Bank of America Is Upbeat, but Preparing for a Worst-Case Outcome

Many on Wall Street expected a recession as 2023 got underway. That didn’t happen, with the economy remaining fairly strong right through the year. Now everyone is wondering if the Federal Reserve managed a “soft landing” of the economy through its rapid boosting of interest rates. That remains to be seen.

Bank of America‘s (BAC 3.51%) recently released fourth-quarter update highlights this dichotomy between expectations and what is going on today. Let me explain.

Bank of America is upbeat and justifiably so

Bank of America CEO Brian Moynihan summed up 2023 during the bank’s fourth-quarter earnings call earlier this month:

Our team at Bank of America delivered strong profits for shareholders across a challenging year, navigating a slowing economy, geopolitical tensions, bank failures, and the impact of a rate hike of historic speed. We began the year with a portentous aura as economists predicted a mild recession within the year. Instead, 2023 showcased economic resilience led by U.S. consumers despite higher interest rates. We ended 2023 with economists projecting the Fed has successfully steered the U.S. economy to a soft landing.

Despite the headwinds, Bank of America was able to increase earnings in 2023 by 7%. All in, things sound pretty good as the bank enters 2024.

However, Bank of America management also highlighted some less compelling trends that investors might want to consider. For example, the bank’s data shows that consumer spending growth fell dramatically (it was cut roughly in half) from the start of 2023 to the end of the year. And while less affluent customers still maintain solid balances, their savings are slowly being whittled away while more affluent customers are pulling assets from bank accounts in the search for higher yields.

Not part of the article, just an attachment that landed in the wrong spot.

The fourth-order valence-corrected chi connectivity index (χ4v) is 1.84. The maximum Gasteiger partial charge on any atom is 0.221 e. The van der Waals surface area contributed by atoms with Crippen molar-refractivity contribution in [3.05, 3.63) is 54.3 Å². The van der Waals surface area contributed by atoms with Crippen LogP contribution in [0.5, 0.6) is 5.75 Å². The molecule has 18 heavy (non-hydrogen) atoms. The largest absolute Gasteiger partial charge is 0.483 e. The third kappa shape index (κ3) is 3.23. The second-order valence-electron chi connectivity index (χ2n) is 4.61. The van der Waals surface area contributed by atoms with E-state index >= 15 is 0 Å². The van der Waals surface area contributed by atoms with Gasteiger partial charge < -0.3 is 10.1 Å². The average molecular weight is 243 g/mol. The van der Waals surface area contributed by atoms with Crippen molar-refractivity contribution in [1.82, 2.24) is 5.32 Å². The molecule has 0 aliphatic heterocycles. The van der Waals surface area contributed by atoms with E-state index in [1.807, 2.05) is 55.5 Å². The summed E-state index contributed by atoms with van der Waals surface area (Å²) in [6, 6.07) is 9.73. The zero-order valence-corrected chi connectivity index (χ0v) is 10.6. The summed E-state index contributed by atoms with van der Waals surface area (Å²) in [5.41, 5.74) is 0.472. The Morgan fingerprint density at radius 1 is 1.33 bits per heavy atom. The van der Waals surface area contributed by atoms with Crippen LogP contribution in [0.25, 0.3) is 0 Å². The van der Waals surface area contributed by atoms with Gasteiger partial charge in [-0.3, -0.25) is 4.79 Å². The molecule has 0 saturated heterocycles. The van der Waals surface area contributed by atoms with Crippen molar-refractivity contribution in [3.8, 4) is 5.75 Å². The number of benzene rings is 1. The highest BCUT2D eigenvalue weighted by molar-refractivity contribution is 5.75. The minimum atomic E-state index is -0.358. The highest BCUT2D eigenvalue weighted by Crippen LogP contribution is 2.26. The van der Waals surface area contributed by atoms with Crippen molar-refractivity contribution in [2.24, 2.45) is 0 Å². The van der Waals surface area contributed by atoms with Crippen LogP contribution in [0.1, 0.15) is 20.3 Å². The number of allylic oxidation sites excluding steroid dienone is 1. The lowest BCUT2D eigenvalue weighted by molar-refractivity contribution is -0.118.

But here’s a really interesting story from the earnings call. Bank of America highlighted that unemployment is around 3.7% but that its base case assumes a 5% rate by the end of 2024. That would suggest a materially weaker economy. And, notably, the company’s credit card losses increased as they “normalize” from an unusually low level. Credit card losses have to get back to normal before they can get to a high level. The negative trend is probably more important than the actual level.

Bank of America is one of many

When you look at Bank of America’s comments, the story is, perhaps, a little disheartening. Things are fine now, but the trends aren’t so great and by the end of 2024, things could look a lot worse. This isn’t the only company painting a somewhat troubling picture of the economy.

For example, Burlington Stores recently told investors that it was able to add some well-known brands to its retail offerings that sell at higher prices. Burlington is an off-price retailer. So that suggests that better-off customers might be trading down to off-price shopping, which is not something the customers would do if they were confident about the future. Dollar Tree was even more specific, explaining that much of its customer growth lately was driven by customers with incomes of more than $125,000 a year.

There are other examples as well. Conagra Brands has been discussing thrifty shifts in consumer buying habits that have lingered longer than expected. Essentially, in order to afford some things, consumers are pulling back in other areas. Campbell Soup management noted that buying behavior around Thanksgiving suggests customers are trying to save money, by waiting to buy their holiday meal items until they are on sale. And General Mills lowered its full-year fiscal 2024 organic growth guidance from between 3% and 4% to between flat and down 1% at the midyear mark. The reason: a slower-than-expected consumer recovery.

The consumer might be weaker than you think

Recent gross domestic product (GDP) growth numbers were fairly strong. That’s good news, for sure, but there are clear indications on the ground that consumers aren’t in as great a shape as the numbers might lead you to believe. And if that is the case, there could be more risk in the market than the indexes trading near all-time highs might suggest.

Bank of America is an advertising partner of The Ascent, a Motley Fool company. Reuben Gregg Brewer has positions in General Mills. The Motley Fool has positions in and recommends Bank of America. The Motley Fool has a disclosure policy.

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